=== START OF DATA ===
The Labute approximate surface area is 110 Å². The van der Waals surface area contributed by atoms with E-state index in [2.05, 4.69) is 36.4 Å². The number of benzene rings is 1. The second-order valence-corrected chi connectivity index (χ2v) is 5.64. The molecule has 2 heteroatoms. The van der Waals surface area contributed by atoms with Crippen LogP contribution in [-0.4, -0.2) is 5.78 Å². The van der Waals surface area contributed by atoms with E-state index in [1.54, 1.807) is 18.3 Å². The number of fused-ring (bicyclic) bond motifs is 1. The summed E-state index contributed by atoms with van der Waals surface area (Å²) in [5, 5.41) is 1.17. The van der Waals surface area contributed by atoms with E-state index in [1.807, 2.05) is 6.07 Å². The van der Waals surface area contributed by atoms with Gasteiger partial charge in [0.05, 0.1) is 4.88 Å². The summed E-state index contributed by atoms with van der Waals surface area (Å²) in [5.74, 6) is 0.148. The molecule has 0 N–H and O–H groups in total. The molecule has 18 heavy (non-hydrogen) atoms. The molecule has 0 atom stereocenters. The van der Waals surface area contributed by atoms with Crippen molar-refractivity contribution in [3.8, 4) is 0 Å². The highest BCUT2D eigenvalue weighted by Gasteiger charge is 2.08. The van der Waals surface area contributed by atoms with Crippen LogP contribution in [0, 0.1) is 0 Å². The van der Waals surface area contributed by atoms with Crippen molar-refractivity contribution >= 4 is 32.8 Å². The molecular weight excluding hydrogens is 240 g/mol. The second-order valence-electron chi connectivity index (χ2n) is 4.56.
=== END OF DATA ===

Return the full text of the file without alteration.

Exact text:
The Labute approximate surface area is 110 Å². The van der Waals surface area contributed by atoms with E-state index in [2.05, 4.69) is 36.4 Å². The number of benzene rings is 1. The second-order valence-corrected chi connectivity index (χ2v) is 5.64. The molecule has 2 heteroatoms. The van der Waals surface area contributed by atoms with Crippen LogP contribution in [-0.4, -0.2) is 5.78 Å². The van der Waals surface area contributed by atoms with E-state index in [1.54, 1.807) is 18.3 Å². The number of fused-ring (bicyclic) bond motifs is 1. The summed E-state index contributed by atoms with van der Waals surface area (Å²) in [5, 5.41) is 1.17. The van der Waals surface area contributed by atoms with E-state index in [1.807, 2.05) is 6.07 Å². The van der Waals surface area contributed by atoms with Gasteiger partial charge in [0.05, 0.1) is 4.88 Å². The summed E-state index contributed by atoms with van der Waals surface area (Å²) in [5.74, 6) is 0.148. The molecule has 0 N–H and O–H groups in total. The molecule has 18 heavy (non-hydrogen) atoms. The molecule has 0 atom stereocenters. The van der Waals surface area contributed by atoms with Crippen molar-refractivity contribution in [3.8, 4) is 0 Å². The highest BCUT2D eigenvalue weighted by Gasteiger charge is 2.08. The van der Waals surface area contributed by atoms with Crippen LogP contribution in [0, 0.1) is 0 Å². The van der Waals surface area contributed by atoms with Crippen molar-refractivity contribution >= 4 is 32.8 Å². The molecular weight excluding hydrogens is 240 g/mol. The second-order valence-electron chi connectivity index (χ2n) is 4.56.